Sunday, November 1, 2009

Summing Up Blog #3 on Media Images of the Family: I Love Lucy

Thank you to everyone who participated in our blog this week! Our topic was intended to not only show the media images of I Love Lucy in relation to the 1950's, but to also be fun. I Love Lucy is clearly seen as a classic TV show just by the fact that everyone is still watching and talking about it. It is also clear that I Love Lucy not only supported the societal norms of the 50's, but also pushed the boundaries. When looking at the posts and discussions from students throughout the week, there is clearly a difference of opinions on some of the topics which is great by allowing people to view different aspects of the show in different lights. A lot of people believed that the extreme behaviors in the show that both supported and went against the societal norms were not intentional, but rather for comedic purposes. Some people believed that even if there were some signs of going against the societal norms of the 50's, like Lucy talking back to her husband or trying to attain equal rights, it was not that important because in their opinion, Lucy is always just "put back into her place". Others, however, believed that even though Lucy was at times "put back into her place", the fact that Lucy acted out was still a step towards breaking the gender norms seen in the family system, whether intentional or not.

The "Equal Rights" episode is a great example of showing the sexual scripts women and men followed and their different ideas of equal rights in the 50's. Ethel telling Lucy that they should not have been trying to change anything because it was not worth it, really sparked up a conversation and it would have been interesting to see what people thought about the ending. The ending of the show actually shows Ricky and Fred agreeing that Lucy and Ethel deserve equal rights, and even if it may not be fully shown in all of the episodes, the fact that Lucy and Ethel won in this case, is HUGE! Also, learning that Lucille Ball was the first women to be part owner of her own production company, Desilu productions, may have also influenced people to look at the show in a more pushing the boundaries aspect, because of the strong individuality of Lucille Ball herself.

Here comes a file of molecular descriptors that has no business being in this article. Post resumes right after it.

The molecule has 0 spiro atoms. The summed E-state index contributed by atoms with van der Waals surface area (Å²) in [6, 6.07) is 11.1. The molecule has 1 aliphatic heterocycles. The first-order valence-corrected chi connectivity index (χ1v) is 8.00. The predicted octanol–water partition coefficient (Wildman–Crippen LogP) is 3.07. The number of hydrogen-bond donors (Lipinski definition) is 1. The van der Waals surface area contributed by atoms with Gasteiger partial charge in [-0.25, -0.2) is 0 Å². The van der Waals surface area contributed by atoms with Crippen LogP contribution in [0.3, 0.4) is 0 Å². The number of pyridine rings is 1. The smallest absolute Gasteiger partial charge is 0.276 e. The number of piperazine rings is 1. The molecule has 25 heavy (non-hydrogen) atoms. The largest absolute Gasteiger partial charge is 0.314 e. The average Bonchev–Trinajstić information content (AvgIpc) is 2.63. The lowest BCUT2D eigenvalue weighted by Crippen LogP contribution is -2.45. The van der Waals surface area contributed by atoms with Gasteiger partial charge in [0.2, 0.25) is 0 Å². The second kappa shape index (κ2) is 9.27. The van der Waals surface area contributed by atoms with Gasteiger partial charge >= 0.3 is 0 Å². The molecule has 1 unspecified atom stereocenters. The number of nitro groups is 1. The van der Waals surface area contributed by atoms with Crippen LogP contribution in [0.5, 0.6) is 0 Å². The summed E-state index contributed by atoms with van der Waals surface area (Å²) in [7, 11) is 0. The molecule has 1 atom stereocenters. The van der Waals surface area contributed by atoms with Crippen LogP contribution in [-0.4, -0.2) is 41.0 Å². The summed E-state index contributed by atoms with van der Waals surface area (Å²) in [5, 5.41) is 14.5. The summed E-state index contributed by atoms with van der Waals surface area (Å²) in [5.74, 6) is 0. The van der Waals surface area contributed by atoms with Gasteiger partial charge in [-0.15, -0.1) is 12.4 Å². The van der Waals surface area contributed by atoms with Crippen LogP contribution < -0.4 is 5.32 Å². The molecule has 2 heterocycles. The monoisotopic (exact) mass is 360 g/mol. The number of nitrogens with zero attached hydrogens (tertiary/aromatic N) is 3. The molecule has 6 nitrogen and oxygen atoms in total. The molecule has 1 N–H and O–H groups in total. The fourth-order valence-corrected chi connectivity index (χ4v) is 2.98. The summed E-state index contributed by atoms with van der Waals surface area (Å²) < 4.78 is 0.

Other than the situations and interactions between the characters on the show, portraying the support and non-support of the 50's, there was also a lot of other aspects of the show that made it unique for it's time which are hard to be argued. The fact the I Love Lucy was one of the first shows to show an exogamous relationship, discussing birth, and giving birth to a multi-racial child are truly important aspects of the show that cannot be ignored. These aspects of the show were clearly beginning to take steps towards showing families on TV that were similar to those in reality. One student asked if the show had ever gotten hate mail because of this, but we are not sure. Even if they had, however, the show was still a huge success which may mean that the majority of people really did not have a problem with I Love Lucy.

So, we hope that the class enjoyed learning about the different aspects of I Love Lucy, it's portrayal of the family, and also seeing first hand examples through the "Equal Rights" episode. As mentioned in the first post, television often portrays the "normal" family through contradictory messages. I Love Lucy is a perfect example of this and even so, will always be a classic that will never be forgotten.

Thank you again from,
Michael, Jessica, Lauren, Meghan, & Madison!

Please Enjoy our Formal Closing!

1 comment:

  1. I never even thought about their baby being one of the first interacial babies on TV. It feels like the show reinforced and then defied many norms. You guys picked an awesome topic

    Kimberly Wabik